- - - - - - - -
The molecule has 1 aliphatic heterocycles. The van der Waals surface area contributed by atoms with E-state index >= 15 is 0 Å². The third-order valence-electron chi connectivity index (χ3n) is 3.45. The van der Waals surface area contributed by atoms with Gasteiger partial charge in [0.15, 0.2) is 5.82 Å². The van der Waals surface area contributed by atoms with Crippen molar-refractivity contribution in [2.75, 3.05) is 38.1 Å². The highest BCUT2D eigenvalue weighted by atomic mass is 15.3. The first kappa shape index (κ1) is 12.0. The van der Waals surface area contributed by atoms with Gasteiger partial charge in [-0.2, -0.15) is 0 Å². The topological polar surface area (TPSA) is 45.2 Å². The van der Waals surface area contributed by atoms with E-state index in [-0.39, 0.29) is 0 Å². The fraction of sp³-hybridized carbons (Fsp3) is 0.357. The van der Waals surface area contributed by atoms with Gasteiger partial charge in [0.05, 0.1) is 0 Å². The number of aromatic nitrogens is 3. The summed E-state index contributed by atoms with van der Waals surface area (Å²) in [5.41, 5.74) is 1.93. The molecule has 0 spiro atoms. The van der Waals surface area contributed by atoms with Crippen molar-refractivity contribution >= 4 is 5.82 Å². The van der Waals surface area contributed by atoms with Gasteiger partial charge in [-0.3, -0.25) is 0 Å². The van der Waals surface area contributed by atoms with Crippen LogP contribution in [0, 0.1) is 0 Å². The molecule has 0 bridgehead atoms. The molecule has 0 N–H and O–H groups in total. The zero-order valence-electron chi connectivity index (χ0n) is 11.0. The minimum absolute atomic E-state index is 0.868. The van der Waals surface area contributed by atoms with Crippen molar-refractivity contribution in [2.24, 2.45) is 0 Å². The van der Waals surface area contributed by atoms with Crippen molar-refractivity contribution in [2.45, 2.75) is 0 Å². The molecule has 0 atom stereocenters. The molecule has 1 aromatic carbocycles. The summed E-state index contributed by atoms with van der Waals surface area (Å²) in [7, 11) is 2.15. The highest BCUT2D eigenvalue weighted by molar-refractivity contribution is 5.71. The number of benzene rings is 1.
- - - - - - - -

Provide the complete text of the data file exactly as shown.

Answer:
The molecule has 1 aliphatic heterocycles. The van der Waals surface area contributed by atoms with E-state index >= 15 is 0 Å². The third-order valence-electron chi connectivity index (χ3n) is 3.45. The van der Waals surface area contributed by atoms with Gasteiger partial charge in [0.15, 0.2) is 5.82 Å². The van der Waals surface area contributed by atoms with Crippen molar-refractivity contribution in [2.75, 3.05) is 38.1 Å². The highest BCUT2D eigenvalue weighted by atomic mass is 15.3. The first kappa shape index (κ1) is 12.0. The van der Waals surface area contributed by atoms with Gasteiger partial charge in [-0.2, -0.15) is 0 Å². The topological polar surface area (TPSA) is 45.2 Å². The van der Waals surface area contributed by atoms with E-state index in [-0.39, 0.29) is 0 Å². The fraction of sp³-hybridized carbons (Fsp3) is 0.357. The van der Waals surface area contributed by atoms with Gasteiger partial charge in [0.05, 0.1) is 0 Å². The number of aromatic nitrogens is 3. The summed E-state index contributed by atoms with van der Waals surface area (Å²) in [5.41, 5.74) is 1.93. The molecule has 0 spiro atoms. The van der Waals surface area contributed by atoms with Crippen molar-refractivity contribution >= 4 is 5.82 Å². The van der Waals surface area contributed by atoms with Gasteiger partial charge in [-0.3, -0.25) is 0 Å². The van der Waals surface area contributed by atoms with Crippen LogP contribution in [0, 0.1) is 0 Å². The molecule has 0 bridgehead atoms. The molecule has 0 N–H and O–H groups in total. The zero-order valence-electron chi connectivity index (χ0n) is 11.0. The minimum absolute atomic E-state index is 0.868. The van der Waals surface area contributed by atoms with Crippen molar-refractivity contribution in [2.24, 2.45) is 0 Å². The van der Waals surface area contributed by atoms with Crippen molar-refractivity contribution in [2.45, 2.75) is 0 Å². The molecule has 0 atom stereocenters. The molecule has 1 aromatic carbocycles. The summed E-state index contributed by atoms with van der Waals surface area (Å²) in [7, 11) is 2.15. The highest BCUT2D eigenvalue weighted by molar-refractivity contribution is 5.71. The number of benzene rings is 1.